How Long Can You Freeze Dill?

Have you ever wondered how to freeze dill? The answer is yes! You can freeze dill dried or in butter. Here are a few tips. First, blanch the dill before packing it for freezing. This process boosts color and preserves plant enzymes. Once blanched, pat the dill dry with paper towels. Next, pack it for freezing. Don’t forget to store the dill in a plastic container.

Dill is a fantastic yet underutilized herb that tastes great in many home-cooked dishes and is useful for making pickles. Dill wilts rapidly, whether you produce it or get it fresh at a farmers market or grocery store. Fortunately, there are various ways to preserve dill, so you may always enjoy its flavorful freshness.

What Precisely is Dill?

Dill has been used in food and medicine for many centuries. It has a strong, tangy, delightful flavor and several therapeutic benefits. Certain compounds known as monoterpenes, together with flavonoids, minerals, and amino acids, are accountable for these properties.

Dill can be either a perennial or annual herb, depending on where it is planted. It is usually used as an ingredient, though it can also be used as a seasoning or garnish in various recipes. The summers must be warm to hot and sunny for dill to thrive. For herbalists who want to grow their own, it is therefore essential.

Dill has a grassy flavor with a tinge of anise similar to licorice. Caraway seed has a stronger flavor than dill seed. Be aware that Its dill plants “bolt” or bloom once it gets hot. It changes the leaves’ taste, making them less aromatic and harsh.

How Long can You Freeze Dill?

Dill may easily be frozen in under five minutes. Water, a cookie sheet, and a freezer bag or other freezer-safe container are the only ingredients you’ll need in addition to the dill. When you’re ready to use it, take out what you need from the frozen dill and use it just like fresh dill, It defrosts so quickly that you don’t need to do anything special; add it to the dish you’re creating.

Here’s how to freeze dill, a simple household task:

  • Shake or pat dry the dill after first washing it in cold water.
  • The sprigs should then be spread out on a cookie sheet and placed in the freezer for a short period.
  • Place all frozen dill sprigs in a freezer bag before putting the bag back in the freezer.

Remove the ice cubes from the freezer when they have frozen and place them in a plastic freezer bag. Use frozen dill within three to four months of freezing for the greatest results.


  • Pick dill early in the morning and freeze it immediately for the freshest flavor.
  • At the grocery shop, fresh herbs frequently receive discounts. Grab discounted bundles of dill and freeze them if gardening isn’t your thing or if you don’t have the room or ideal circumstances for a garden.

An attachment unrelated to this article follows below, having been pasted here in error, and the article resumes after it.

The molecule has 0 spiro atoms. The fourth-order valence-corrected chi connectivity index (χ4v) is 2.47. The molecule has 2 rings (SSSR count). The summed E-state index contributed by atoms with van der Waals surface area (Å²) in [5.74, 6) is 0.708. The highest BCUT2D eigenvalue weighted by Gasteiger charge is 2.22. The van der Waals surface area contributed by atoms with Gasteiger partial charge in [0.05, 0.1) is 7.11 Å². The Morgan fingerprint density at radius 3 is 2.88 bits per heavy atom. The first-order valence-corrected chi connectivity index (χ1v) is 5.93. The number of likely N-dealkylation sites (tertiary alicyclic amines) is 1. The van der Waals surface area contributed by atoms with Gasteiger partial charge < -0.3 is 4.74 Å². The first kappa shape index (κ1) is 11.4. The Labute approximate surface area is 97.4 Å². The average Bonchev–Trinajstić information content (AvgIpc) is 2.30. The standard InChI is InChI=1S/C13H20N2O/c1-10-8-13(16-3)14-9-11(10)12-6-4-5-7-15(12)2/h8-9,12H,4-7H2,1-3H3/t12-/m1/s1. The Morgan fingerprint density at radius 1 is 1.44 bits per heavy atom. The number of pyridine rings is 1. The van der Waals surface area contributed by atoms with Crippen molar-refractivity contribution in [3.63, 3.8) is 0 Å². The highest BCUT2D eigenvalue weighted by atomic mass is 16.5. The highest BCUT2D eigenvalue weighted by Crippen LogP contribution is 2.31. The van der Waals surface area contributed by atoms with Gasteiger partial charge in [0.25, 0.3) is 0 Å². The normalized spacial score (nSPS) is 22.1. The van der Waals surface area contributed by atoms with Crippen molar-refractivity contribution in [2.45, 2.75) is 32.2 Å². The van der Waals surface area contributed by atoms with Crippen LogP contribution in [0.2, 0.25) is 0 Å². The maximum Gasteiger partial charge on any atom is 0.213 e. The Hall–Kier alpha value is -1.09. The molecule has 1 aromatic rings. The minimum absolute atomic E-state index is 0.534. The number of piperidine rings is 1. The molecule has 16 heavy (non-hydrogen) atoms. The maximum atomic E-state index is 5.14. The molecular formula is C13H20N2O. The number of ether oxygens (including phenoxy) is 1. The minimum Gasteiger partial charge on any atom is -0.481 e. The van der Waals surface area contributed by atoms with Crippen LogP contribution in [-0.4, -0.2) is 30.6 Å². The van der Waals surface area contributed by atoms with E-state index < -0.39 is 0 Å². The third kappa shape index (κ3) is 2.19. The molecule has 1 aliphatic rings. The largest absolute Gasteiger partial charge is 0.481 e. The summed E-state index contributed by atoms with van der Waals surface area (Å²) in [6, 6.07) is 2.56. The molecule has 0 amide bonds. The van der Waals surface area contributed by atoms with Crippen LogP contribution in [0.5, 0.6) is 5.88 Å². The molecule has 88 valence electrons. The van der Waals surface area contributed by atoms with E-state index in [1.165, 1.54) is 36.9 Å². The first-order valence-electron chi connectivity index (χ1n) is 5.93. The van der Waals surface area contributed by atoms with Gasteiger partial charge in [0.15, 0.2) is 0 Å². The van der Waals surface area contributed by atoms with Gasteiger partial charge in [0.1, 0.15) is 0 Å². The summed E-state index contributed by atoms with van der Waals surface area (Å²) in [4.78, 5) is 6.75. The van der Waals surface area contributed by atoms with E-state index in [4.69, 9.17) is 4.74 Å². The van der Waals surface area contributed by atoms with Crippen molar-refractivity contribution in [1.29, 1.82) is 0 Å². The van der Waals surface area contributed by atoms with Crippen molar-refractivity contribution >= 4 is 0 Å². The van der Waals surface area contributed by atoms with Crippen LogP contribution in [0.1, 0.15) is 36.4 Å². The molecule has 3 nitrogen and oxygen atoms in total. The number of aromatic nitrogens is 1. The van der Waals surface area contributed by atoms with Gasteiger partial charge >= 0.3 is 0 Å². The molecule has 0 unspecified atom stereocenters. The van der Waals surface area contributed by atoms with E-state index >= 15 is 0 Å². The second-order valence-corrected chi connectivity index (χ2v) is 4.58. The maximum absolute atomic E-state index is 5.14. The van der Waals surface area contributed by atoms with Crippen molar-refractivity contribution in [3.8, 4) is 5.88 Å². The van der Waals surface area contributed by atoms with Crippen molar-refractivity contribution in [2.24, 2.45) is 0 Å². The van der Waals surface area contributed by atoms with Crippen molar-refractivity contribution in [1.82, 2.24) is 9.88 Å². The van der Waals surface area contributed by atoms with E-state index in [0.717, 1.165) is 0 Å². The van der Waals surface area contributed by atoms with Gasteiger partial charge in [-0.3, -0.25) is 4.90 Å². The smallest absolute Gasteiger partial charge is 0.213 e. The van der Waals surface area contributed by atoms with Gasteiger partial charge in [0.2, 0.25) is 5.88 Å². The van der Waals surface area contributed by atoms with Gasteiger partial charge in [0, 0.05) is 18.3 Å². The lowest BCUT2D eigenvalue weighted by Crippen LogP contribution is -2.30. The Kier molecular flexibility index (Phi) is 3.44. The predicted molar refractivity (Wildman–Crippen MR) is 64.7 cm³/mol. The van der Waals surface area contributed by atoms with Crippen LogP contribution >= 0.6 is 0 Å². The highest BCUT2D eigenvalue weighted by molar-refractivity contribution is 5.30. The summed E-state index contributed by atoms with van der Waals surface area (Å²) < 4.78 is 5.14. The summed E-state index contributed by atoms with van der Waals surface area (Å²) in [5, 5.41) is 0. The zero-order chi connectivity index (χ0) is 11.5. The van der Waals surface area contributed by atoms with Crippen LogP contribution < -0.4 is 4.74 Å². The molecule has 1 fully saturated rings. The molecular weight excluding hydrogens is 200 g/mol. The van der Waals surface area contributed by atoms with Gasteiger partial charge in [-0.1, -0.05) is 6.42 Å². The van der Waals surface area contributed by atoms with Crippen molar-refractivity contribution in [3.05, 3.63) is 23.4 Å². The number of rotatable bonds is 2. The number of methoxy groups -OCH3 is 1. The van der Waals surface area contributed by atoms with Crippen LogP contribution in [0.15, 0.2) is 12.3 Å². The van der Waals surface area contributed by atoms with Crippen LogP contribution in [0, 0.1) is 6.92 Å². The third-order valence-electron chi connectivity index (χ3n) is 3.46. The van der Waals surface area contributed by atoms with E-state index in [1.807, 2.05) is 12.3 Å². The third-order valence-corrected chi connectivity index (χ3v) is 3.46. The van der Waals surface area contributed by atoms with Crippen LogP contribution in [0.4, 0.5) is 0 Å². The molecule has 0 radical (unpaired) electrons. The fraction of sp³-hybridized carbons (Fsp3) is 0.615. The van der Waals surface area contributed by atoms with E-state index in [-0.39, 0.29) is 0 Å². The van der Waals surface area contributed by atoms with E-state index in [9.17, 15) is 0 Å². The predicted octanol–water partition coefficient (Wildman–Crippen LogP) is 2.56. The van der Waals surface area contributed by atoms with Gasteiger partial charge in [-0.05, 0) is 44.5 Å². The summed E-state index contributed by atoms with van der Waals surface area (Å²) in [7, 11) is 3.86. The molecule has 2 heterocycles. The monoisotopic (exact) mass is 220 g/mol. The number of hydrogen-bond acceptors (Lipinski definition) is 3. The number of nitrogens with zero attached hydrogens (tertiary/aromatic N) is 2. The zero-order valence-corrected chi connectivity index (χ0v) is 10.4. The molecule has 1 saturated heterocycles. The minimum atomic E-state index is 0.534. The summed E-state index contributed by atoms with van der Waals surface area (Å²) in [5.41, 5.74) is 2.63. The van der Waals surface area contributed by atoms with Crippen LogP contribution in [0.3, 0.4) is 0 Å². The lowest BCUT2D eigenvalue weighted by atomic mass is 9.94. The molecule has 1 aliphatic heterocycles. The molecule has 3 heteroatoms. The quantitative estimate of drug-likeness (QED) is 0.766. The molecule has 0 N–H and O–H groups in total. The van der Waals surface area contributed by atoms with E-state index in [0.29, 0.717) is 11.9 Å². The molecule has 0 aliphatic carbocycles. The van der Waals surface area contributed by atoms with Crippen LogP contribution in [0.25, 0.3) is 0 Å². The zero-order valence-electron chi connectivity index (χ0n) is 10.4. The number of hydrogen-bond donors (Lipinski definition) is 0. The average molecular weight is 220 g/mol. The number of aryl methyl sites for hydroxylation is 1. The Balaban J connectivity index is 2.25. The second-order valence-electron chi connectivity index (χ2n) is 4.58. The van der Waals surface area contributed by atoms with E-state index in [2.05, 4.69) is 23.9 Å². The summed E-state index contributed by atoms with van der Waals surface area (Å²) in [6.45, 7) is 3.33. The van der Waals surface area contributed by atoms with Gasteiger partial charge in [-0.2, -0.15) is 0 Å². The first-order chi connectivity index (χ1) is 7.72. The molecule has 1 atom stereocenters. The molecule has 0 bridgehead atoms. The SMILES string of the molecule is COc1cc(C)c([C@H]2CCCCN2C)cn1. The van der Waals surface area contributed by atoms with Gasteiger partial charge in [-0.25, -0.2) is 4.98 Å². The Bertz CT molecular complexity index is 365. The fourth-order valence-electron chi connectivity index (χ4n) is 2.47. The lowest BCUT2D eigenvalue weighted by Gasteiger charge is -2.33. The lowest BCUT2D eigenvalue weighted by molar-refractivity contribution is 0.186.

• Additionally useful to have on hand is dried dill. Leave little bundles upside-down in a warm, dry area until they feel dry to the touch. They can take a week or two to dry. Place a plate or cookie sheet on the table before you are sure the bunches are dry. Next, strip the dill by running your hands along the sprigs while working above the plate. Gather all the dried dill that has fallen there on the plate or cookie sheet. Please put it in an airtight container and keep it with your other dried herbs and spices.
  • Although dill is an annual, it rapidly reseeds. Allow it to go to seed at the end of the season if you are growing your own. It will scatter seeds into the ground, so you won’t need to buy more the following year.

What are Dill’s Health Advantages?

The following are dill’s health advantages:

Could Help Insomnia

Essential oils from plants can have powerful and unexpected qualities. They are believed to have ancient medicinal properties that could simultaneously function as stimulants, sedatives, and hypnotics. Different essential oils can be found in dill. Flavonoids and vitamin B complex are found in its essential oils, which may encourage the release of hormones and enzymes known to have hypnotic and calming effects and help some people enjoy a good night’s sleep.

Could Contribute to Bone Health

Osteoporosis affects millions of people every year. Calcium is essential for the proper development and growth of bones, as well as the repair of fractured bones and other essential minerals. Dill has a lot of calcium, which indicates it could support the body’s normal calcium levels. This could aid in preventing both bone loss and the deterioration of bone mineral density, which are crucial considerations when trying to stop bone loss.

Could Aid in Diabetes Management

Dill has long been associated with the management of insulin levels and diabetes. Even though there is a shortage of studies in this area, particularly those involving human subjects, it has been demonstrated that it may help reduce the fluctuations in insulin and serum lipid levels in corticosteroid-induced diabetes. The serum glucose and insulin levels of laboratory rats with corticosteroid-induced type 2 diabetes may have decreased after receiving dill extract for 22 days, per a study published in Phytotherapy Research.

May Aid in Preventing Excessive Gas

The gas build-up is embarrassing in public and can also be fatal since it exerts pressure on the delicate organs in the chest cavity. With the help of a carminative, the gas can be safely pushed through the digestive system and out of the body. A well-known carminative called dill may help you avoid embarrassingly excessive farts.

Might Improve Immunity